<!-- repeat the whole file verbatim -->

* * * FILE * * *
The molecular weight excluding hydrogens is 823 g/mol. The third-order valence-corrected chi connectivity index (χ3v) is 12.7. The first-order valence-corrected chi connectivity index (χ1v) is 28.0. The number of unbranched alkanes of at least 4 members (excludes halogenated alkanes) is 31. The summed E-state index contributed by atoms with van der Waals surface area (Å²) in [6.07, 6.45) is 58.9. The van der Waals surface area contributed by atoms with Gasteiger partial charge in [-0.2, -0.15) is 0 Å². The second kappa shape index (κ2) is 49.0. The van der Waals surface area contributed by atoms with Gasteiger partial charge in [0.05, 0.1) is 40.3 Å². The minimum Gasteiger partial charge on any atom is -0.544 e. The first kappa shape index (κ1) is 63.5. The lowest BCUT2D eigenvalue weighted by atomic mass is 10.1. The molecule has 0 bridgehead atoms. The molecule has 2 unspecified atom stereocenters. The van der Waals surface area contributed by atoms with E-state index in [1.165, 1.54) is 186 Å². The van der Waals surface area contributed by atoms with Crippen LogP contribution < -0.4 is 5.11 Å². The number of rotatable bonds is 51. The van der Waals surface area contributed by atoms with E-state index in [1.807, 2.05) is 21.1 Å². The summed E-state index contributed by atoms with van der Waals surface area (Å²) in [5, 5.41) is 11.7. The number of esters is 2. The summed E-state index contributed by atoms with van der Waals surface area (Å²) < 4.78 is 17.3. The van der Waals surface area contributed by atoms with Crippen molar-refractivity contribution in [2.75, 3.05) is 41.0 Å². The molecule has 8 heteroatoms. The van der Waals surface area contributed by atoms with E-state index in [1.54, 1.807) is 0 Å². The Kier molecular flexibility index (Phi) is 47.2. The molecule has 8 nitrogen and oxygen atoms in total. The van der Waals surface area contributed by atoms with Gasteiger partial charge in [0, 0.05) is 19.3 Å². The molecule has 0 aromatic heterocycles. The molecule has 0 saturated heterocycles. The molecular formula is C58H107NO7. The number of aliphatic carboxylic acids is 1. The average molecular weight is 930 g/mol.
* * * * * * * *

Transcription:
The molecular weight excluding hydrogens is 823 g/mol. The third-order valence-corrected chi connectivity index (χ3v) is 12.7. The first-order valence-corrected chi connectivity index (χ1v) is 28.0. The number of unbranched alkanes of at least 4 members (excludes halogenated alkanes) is 31. The summed E-state index contributed by atoms with van der Waals surface area (Å²) in [6.07, 6.45) is 58.9. The van der Waals surface area contributed by atoms with Gasteiger partial charge in [-0.2, -0.15) is 0 Å². The second kappa shape index (κ2) is 49.0. The van der Waals surface area contributed by atoms with Gasteiger partial charge in [0.05, 0.1) is 40.3 Å². The minimum Gasteiger partial charge on any atom is -0.544 e. The first kappa shape index (κ1) is 63.5. The lowest BCUT2D eigenvalue weighted by atomic mass is 10.1. The molecule has 0 bridgehead atoms. The molecule has 2 unspecified atom stereocenters. The van der Waals surface area contributed by atoms with E-state index in [1.165, 1.54) is 186 Å². The van der Waals surface area contributed by atoms with Crippen LogP contribution < -0.4 is 5.11 Å². The number of rotatable bonds is 51. The van der Waals surface area contributed by atoms with E-state index in [1.807, 2.05) is 21.1 Å². The summed E-state index contributed by atoms with van der Waals surface area (Å²) in [5, 5.41) is 11.7. The number of esters is 2. The summed E-state index contributed by atoms with van der Waals surface area (Å²) < 4.78 is 17.3. The van der Waals surface area contributed by atoms with Crippen molar-refractivity contribution in [2.75, 3.05) is 41.0 Å². The molecule has 8 heteroatoms. The van der Waals surface area contributed by atoms with E-state index in [1.54, 1.807) is 0 Å². The Kier molecular flexibility index (Phi) is 47.2. The molecule has 8 nitrogen and oxygen atoms in total. The van der Waals surface area contributed by atoms with Gasteiger partial charge in [0, 0.05) is 19.3 Å². The molecule has 0 aromatic heterocycles. The molecule has 0 saturated heterocycles. The molecular formula is C58H107NO7. The number of aliphatic carboxylic acids is 1. The average molecular weight is 930 g/mol.